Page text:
4/14/14

Instructions for Disbudding Baby Goats

At Happy Feet Farm, we disbud our goats, unless the buyer tells us not to. It is without doubt the worst part of every spring. We have a nanny that has horns. Well, horn. One was torn off during a catfight with another hormonal mom. We were lucky it wasn't worse. She could have bled to death. So, in order to save these babies grief later on, we do it while they are young and forgiving.


This is our second year disbudding and it was easier for me. But I just stand and count to ten, and offer moral support. I am not the one burning the babies with a red hot poker!

Supplies needed:
  • "The machine!" Dehorner
  • Goat box (optional)
  • Heavy work gloves
  • Ice pack
  • Lavender oil
  • Melaleuca oil
  • Nerves of steel
  • Baby goats, around 2 weeks old
We raise miniature Nubians, so the babies are tiny. We wedged a copper fitting inside the head so that it could go around smaller horns on these tiny babies. You can wait until they are a bit older if you like and no attachment will be necessary.

I will spare you the torture of watching a video of the process. Although you can find them online.

This is how we do it:

To begin the process, plug in the Dehorner. It will need to be glowing red hot. We let it heat up for a good 30 minutes. You can test it on a piece of wood and if it leaves a good ring, it is ready.

  • Step one, Put the goat in the box. We made this one. It is not absolutely necessary, you could just hold the goat between your legs. We have done it both ways. If you wait to long, your goats will be too big for the box...ask me how we know!!
 
  • Step Two, shave around the nubs. This helps to guide the dehorner and cuts down on the smell of burning hair. 



  • Step three: Put on heavy work gloves to avoid burns. Hold the goats head steady with one hand and with the other, place the hot tool right over the nub until it makes contact with the skin around it. Making a circular motion, "stir" it around, never removing contact from the skin for 10 seconds. Remove and apply a drop each of melaleuca and lavender to soothe burn and prevent infection.  Repeat the process again on the other side. The ring around the horn should be a copper color all around. These nubs will fall off on their own.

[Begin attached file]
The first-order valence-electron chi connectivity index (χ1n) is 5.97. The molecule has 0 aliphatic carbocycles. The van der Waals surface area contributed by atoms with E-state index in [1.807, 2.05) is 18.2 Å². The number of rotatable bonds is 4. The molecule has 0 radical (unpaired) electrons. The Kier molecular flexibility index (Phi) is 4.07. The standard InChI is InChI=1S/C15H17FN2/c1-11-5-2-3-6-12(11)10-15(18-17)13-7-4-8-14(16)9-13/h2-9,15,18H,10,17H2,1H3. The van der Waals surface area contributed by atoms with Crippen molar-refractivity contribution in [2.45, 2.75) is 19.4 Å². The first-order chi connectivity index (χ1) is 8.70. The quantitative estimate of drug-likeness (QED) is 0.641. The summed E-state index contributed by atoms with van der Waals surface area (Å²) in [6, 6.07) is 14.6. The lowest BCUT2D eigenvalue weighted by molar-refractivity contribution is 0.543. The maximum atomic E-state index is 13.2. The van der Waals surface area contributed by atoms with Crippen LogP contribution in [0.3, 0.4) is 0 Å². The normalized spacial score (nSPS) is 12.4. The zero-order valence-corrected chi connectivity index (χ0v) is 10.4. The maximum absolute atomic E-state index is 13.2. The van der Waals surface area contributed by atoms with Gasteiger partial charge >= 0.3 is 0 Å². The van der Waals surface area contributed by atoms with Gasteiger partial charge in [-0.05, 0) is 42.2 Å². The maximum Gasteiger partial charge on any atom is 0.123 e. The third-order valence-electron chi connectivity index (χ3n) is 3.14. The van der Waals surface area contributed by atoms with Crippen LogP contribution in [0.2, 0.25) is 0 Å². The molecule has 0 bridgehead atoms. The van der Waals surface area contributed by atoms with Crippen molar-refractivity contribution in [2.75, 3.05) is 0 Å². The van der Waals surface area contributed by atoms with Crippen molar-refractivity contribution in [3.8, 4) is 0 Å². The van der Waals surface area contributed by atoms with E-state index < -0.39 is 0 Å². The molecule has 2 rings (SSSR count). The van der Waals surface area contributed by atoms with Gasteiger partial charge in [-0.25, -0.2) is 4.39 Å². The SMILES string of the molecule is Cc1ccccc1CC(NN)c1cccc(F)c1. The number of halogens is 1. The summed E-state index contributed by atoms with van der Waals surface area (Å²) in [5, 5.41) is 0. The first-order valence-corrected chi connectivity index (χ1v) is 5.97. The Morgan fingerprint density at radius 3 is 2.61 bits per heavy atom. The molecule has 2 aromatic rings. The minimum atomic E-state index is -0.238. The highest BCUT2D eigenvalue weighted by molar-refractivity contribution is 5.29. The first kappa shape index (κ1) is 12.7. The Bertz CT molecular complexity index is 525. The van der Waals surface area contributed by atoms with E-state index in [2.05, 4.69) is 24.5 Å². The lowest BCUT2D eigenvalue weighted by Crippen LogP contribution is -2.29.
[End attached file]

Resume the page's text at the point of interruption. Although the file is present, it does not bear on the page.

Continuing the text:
• Step four: give the goat a lot of love. Add an ice pack for a few minutes, then send it off to nurse with mama.
Do you disbud your babies? Why or why not?
 
Do you find this "Pinteresting"? Is it likeable? Does it leave you Twitterpated? Please consider following My Lamp is Full on Pinterest, Facebook, or Twitter.
This post is partying with these awesome hops.  Check them out for inspiration. 

6 comments:

  1. Ohhhh, we're new at the goat raising business and I'm certainly not looking forward to this necessary step. We see how much our 3 does (Nigerian Dwarfs) head butt each other and could just imagine the occasional injury/accident if they weren't dehorned. Still, I'm not looking forward to our first dehorning this summer. :( Thanks for the first-hand information on the subject!
    - Katie and Mark

    ReplyDelete
    Replies
    1. Good luck. It is not the best part of Spring. But they forget and forgive very quickly.

      Delete
  2. We raise goats and do disbud the babies.
    My husband does it.
    It is one of my least favorite things to do.
    Thankfully it is over very quickly and the kids seem to get over it fairly quickly.
    Visiting from the HomeAcre Hop!

    ReplyDelete
    Replies
    1. Isn't it wonderful to have a brave husband? I could not do it.

      Delete
  3. No goats yet but I'll keep this in mind. Thank you for sharing at Tuesdays with a Twist (no rules). We hope to see you back again today.

    ReplyDelete
  4. Thanks for all the great info! Thanks for sharing on The HomeAcre Hop! I hope you can join us again tomorrow :)

    ReplyDelete